The final score at each stage is the sum of scores related to all the items. Considering the different score ranges in the dimensions of the checklist of data collection, a percentile-based or normalized score was used by the following formula to express every score on a 0-100 point scale (25). Accordingly, the scores of the three phases of the checklist can be easily compared to each other, and it was determined which scores were better or worse than others.


Normalized score = Raw score − Possible minimum response score/range of possible response scores × 100


To confirm the validity (i.e., face and content validity) of the checklist, it was examined by 10 experts (i.e., neonatologists, nursing professors, and NICU nurses). Furthermore, the content validity ratio and content validity index were reported as 0.88 and 0.91, respectively. For the reliability of the checklist, two authors of this article independently appraised NICU nurses while performing blood transfusion tasks (i.e., from physician request for blood transfusion and implementation of transfusion to the documentation of the process in three stages of before, during, and after transfusion) and completed the checklist for 30 procedures using the structured observation and patient medical documentation.

Then, the intraclass correlation coefficient (ICC) was calculated for these two raters (ICC=85%). Procedures were entered into the study that all the above-mentioned stages (i.e., physician request, infusion, and documentation) and incomplete procedures were excluded. It should be noted that according to the laws of the IBTO, every procedure must be approved by the two nurses at each stage before, during, and after transfusion; in cases of control of physician's prescription before injection, recording vital signs before, during, and after the implementation of the procedure, as well as control of forms and specifications of the product bag in terms of color, turbid, bag number, infant name and ward, date of collection and expiration of blood and blood products and expiration date of the infusion set (26).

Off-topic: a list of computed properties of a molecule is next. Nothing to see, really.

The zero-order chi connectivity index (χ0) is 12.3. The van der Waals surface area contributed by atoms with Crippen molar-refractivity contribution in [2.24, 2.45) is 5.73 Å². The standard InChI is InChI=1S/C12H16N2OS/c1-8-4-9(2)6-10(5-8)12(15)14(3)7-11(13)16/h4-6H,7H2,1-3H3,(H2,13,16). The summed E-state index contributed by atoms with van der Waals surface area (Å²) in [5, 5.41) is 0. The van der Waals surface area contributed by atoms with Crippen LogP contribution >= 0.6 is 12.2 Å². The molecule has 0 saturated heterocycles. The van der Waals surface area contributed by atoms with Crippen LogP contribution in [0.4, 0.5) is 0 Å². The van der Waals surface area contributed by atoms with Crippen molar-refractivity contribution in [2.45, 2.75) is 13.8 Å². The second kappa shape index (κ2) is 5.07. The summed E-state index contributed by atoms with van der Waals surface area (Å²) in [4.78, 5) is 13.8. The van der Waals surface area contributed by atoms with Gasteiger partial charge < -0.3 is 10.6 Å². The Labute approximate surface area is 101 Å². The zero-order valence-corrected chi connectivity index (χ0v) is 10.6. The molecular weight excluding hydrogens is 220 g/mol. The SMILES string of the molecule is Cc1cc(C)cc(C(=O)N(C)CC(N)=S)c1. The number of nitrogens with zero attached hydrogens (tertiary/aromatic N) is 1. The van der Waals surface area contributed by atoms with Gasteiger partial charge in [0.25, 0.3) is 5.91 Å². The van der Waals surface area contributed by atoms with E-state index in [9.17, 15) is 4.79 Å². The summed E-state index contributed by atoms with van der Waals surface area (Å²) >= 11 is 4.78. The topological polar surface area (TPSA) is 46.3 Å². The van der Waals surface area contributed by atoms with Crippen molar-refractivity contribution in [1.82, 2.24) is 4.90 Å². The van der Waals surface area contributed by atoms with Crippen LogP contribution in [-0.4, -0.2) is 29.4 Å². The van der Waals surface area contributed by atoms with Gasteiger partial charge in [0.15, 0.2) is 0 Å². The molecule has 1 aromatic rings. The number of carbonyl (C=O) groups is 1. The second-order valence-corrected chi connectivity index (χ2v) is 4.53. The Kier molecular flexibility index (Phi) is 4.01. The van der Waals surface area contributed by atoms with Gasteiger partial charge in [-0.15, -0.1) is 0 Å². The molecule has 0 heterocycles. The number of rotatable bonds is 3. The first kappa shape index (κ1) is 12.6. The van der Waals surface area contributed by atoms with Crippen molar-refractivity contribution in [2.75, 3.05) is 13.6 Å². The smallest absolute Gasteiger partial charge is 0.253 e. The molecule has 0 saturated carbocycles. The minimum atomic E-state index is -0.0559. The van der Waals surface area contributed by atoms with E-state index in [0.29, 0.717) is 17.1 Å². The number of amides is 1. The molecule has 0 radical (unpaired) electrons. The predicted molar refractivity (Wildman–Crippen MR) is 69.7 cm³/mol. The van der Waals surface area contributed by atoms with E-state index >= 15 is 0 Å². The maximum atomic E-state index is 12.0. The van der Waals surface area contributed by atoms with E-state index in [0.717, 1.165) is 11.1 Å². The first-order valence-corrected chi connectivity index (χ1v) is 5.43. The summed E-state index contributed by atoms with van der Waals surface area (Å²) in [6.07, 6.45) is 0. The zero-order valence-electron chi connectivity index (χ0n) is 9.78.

The present study was approved by the Ethics Committee of Babol University of Medical Sciences, Babol, Iran (MUBabol_HRI.IRC.1395.79). The ethical considerations observed in this study included providing information about the study objectives for nurses. Moreover, the nurses were informed that some of their nursing practices were monitored by a team; however, no certain practice/procedure was declared. The collected data were analyzed by SPSS software (version 22), and a p-value of less than 0.05 was considered statistically significant.

We used descriptive and inferential statistics (e.g., relative and valid frequencies) and a generalized estimating equation (GEE) model with an autoregressive (AR-1) structure, correlation structure (due to the nature of the data which is in the form of a cluster; with a different number of transfusion performance of nurses and to control and investigate the correlation within each cluster, this model has been used), in order to determine the effect of some demographic variables of nurses on their total performance score regarding the transfusion of blood and blood products.